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"Great Wheel" (Image: Nick Spiker)

Artist of the Week: Nick Spiker

Seattle might be notorious for niche coffee shops and scenic waterways, but locals know it's also home to an array of people who love to create. This city is chock-full of artists and today marks the first weekly artist feature on Seattle Refined! If you have a local artist in mind that you would like to see featured, let us know at And if you're wondering just what constitutes art, that's the beauty of it; it's up to you!

Seattle Refined: How long have you been creating? Do you work with other mediums?
Nick Spiker: I have been taking photographs ever since I can remember. My dad is an adventure photographer and growing up he would often take me along. While he was shooting we'd have to hike, ski, kayak, etc. and I was able to see some of the most beautiful parts of the country. That is probably why I'm fascinated with landscapes.

Can you tell us about your artistic process and how the different stages work into it?
For me, light is everything. First step is choosing where and when to capture an image. I have many places I want to take photographs, but I won't do it unless conditions are right. I'm constantly scouring weather forecasts, the moon cycle, and the Milky Way placement for the locations I know I want to shoot. Then I choose how to frame the shot. It's difficult to frame a shot in a location you've never been to in the middle of the night. Turns out it's pretty dark. I'll scout a location during the day and return at night when the stars align (literally). A few times I wasn't able to scout it beforehand and I've gone in with only Google Earth to help me frame it up. It's definitely a little riskier and doesn't always turnout, but a few images like Two Medicine and Druidia worked pretty well. Once I'm on location, I choose which filters I want to use and the corresponding camera settings. I like to incorporate invisible light whenever I can. This requires specialized and custom equipment, but it gives the landscape a very surreal appearance. I enjoy revealing the world in a different light that is unseen by human eyes. Every now and then, I do capture only visible light because the conditions aren't quite right for shooting infrared and ultraviolet, or my wife makes me :)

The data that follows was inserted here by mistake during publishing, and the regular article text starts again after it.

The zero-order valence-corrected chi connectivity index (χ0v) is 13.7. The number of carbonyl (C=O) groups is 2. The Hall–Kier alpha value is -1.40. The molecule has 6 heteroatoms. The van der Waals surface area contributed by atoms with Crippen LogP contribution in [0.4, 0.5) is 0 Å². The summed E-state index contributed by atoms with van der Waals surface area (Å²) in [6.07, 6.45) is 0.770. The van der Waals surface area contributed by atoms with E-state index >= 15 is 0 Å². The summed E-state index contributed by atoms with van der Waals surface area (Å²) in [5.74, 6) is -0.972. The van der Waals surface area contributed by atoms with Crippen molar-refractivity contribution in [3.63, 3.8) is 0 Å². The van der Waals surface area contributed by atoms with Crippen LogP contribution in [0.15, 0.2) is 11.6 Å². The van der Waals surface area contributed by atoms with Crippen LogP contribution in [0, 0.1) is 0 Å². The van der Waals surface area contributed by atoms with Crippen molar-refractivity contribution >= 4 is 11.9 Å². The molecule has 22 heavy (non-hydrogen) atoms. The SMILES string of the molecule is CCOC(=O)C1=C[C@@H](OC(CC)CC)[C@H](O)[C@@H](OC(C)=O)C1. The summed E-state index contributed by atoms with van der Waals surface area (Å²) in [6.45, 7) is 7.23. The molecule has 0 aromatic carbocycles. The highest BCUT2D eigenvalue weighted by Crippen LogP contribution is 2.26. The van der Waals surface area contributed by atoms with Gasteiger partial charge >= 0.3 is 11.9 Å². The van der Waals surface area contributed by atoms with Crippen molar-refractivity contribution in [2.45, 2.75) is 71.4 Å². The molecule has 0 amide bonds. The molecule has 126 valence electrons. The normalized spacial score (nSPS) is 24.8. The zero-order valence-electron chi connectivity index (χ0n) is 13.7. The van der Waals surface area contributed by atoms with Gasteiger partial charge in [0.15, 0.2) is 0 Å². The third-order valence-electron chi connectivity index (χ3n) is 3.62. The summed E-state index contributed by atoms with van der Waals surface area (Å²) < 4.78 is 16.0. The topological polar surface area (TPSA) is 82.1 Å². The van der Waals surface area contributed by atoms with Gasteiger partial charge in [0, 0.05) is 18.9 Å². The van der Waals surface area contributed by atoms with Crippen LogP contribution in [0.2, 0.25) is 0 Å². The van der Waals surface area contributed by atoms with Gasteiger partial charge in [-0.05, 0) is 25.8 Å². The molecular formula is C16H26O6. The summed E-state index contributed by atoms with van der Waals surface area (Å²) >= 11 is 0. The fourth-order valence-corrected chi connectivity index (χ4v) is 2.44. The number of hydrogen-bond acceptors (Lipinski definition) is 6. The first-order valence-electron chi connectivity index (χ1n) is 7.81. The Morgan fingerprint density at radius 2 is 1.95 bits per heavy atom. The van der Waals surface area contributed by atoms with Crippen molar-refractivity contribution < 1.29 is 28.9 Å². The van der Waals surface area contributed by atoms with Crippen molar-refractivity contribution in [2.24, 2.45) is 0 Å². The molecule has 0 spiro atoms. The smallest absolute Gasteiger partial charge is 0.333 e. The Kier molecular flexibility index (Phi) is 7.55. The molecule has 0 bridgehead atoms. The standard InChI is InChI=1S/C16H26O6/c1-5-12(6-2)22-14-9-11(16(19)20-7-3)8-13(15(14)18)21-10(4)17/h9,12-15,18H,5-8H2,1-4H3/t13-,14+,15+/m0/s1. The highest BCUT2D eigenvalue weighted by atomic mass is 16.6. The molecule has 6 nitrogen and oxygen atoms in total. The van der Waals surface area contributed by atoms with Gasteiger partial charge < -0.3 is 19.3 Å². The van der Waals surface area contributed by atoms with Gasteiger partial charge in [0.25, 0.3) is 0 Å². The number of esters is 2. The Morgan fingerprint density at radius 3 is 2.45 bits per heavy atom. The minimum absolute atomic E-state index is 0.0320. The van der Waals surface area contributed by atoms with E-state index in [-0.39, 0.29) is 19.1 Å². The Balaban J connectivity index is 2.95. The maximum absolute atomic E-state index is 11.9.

Tell us about where your inspiration for your art come from?
My inspiration comes from my curiosity to see what the world looks like from outside of our human perspective. Animals have different ways of seeing color, and if aliens exist I highly doubt they'd see our world the same way we do. I enjoy experimenting with different light wavelengths and translating that information into images that can be seen by humans. Kind of like using x-rays or thermal vision, just with different wavelengths of light.

Do you have a specific “beat” you like best – nature, food, profiles etc?
Nature, definitely. I am drawn to landscapes because I love being outdoors. My favorite images tend to be ones I had to hike through three feet of snow, in the dark in negative temperatures. Those images will never happen again. Weather, the scenery, even the stars will be different. I like capturing that exact moment in time.

Do you have one piece of art that means more to you, or is extremely special to you?
There is a particular piece of mine that is very special to me. 'Homestead' was the first wide spectrum photograph that I captured with my homemade large format digital camera. I was absolutely ecstatic when all of the equipment I made worked perfectly and the image turned out better than I could imagine.

What experiences in your life have affected your art the most?
In fifth grade, I first became aware of the light spectrum and I really got obsessed with it. I did a ton of research on ways to capture the world of the unknown. I looked for films, filters, equipment and any other photographs taken with infrared. I made an infrared film camera out of an empty oatmeal can. It didn't work very well, but I learned a lot trying to figure it out. Once digital cameras were available on a consumer level, I was really able to experiment with sensors and more easily modify cameras to capture various wavelengths of light.

If we want to see more of your work where should we go to find?
My website is and I'm always scouting local venues to showcase my pieces.

What is next for you? Anything you’re working on right now that you’re really excited about?
I've always wondered, what does the world look like in radio waves, or even x-ray? Particularly, the landscape around us, not just peoples' luggage or bones. I'm dreaming of making a high definition x-ray camera. My wife is very supportive of most of the things I do, but she hasn't hopped aboard the "X-ray camera train". Not yet, anyway.

Lastly, how do you take your coffee? We ask everyone!
Definitely with tons of cream and sugar. And caramel. Wouldn't say no to whip cream.